Although cheap and simple, solvent extractions are also considered more likely to produce various issues with end-product quality. For instance, unwanted solvent residues can end up in the final extract, and unregulated or untested CBD products can potentially contain unwanted or unsafe levels of residual solvents. Moreover, solvents like ethanol can bind to other compounds within the plant materials, compromising the purity and palatability of the product. Finally, the flammability of many of the solvents used in this extraction method makes the procedure potentially dangerous.

Alternatively, an increasingly popular processing method, especially for premium CBD products, is CO2-based extraction. Pure CO2, when heated and pressurized to a certain extent, takes on the properties of both gas and liquid, resulting in a substance known as a supercritical liquid. Supercritical liquids make ideal solvents because the nature of their composition allows them to pass through porous solids and dissolve certain materials. This oil extraction is relatively common across other industries, where it can be used for decaffeinating coffee beans or collecting oils for dietary supplements.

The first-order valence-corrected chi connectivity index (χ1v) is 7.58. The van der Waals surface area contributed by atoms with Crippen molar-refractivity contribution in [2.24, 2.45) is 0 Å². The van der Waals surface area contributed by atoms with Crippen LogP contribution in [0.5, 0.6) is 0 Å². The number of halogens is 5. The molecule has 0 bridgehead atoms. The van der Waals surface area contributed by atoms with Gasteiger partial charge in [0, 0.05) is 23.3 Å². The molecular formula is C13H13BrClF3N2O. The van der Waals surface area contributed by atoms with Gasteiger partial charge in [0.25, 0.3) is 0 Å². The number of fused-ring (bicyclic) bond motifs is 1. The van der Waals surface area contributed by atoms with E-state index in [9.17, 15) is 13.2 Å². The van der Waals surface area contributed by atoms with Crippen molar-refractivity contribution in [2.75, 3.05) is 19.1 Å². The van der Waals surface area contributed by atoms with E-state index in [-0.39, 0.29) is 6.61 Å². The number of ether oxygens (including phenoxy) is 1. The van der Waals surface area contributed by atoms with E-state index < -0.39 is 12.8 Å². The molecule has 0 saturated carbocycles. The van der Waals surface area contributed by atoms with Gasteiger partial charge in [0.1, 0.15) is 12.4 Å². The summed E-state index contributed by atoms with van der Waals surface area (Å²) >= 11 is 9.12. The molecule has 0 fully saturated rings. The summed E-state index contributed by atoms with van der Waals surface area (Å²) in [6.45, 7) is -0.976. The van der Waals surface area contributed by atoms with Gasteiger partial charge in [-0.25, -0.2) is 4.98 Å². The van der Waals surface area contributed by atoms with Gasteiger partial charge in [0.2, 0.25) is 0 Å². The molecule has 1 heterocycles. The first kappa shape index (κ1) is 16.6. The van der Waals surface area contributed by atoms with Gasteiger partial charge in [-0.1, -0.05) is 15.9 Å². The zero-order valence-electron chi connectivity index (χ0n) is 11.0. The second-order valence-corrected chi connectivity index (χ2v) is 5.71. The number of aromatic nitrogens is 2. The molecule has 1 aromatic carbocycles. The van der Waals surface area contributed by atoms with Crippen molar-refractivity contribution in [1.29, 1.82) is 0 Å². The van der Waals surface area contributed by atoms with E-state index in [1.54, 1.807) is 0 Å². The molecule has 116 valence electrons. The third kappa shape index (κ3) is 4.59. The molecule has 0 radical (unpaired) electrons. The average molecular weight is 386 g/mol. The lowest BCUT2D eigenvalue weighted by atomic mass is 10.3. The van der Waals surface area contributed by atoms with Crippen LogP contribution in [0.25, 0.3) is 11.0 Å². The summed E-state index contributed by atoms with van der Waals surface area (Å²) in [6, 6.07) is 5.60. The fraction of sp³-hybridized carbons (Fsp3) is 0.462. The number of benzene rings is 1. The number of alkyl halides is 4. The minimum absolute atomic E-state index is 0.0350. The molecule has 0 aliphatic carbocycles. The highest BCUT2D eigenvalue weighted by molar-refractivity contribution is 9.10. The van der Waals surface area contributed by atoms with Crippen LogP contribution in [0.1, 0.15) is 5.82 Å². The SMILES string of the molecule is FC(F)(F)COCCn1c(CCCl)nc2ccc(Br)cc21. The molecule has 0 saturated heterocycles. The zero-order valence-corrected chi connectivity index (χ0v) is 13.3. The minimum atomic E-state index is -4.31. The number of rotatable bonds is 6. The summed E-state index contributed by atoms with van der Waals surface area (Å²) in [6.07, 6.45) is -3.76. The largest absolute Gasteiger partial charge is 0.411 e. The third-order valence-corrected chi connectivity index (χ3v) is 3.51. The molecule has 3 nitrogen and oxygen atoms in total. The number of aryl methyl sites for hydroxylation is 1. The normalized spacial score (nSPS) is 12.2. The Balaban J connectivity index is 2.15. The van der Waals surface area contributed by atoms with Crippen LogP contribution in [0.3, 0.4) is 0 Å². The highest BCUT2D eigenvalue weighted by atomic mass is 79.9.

Supercritical fluid extraction is often considered a preferable alternative to liquid solvent-based extraction processes. This is because CO2-based extraction produces the purest CBD with high efficiency, and it is ultimately safer for the environment and for the humans performing the extraction, as substances like ethanol or butane used in other solvent-based extraction methods are non-renewable, non-reusable, and highly flammable, unlike pure CO2.

Hemp Oil Vs. CBD Oil: What’s the Difference?

Although hemp oil and CBD oil are both fat-based products that come from the same plant, these two products should not be conflated as there are critical differences between them. Because of their differing extraction processes, chemical properties, legal regulations, and effects, hemp oil and CBD oil are completely distinct products. This guide presents a direct comparison between hemp oil vs. CBD oil, so you can get a clearer idea of which products are best to address your individual needs.

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How It Is Made

Hemp Seed Oil: Most commonly produced by mechanical cold pressing of hemp seeds. This process preserves the seeds’ natural flavors and nutrients by avoiding the use of high heat, which can degrade certain vitamins and antioxidants present in the grain.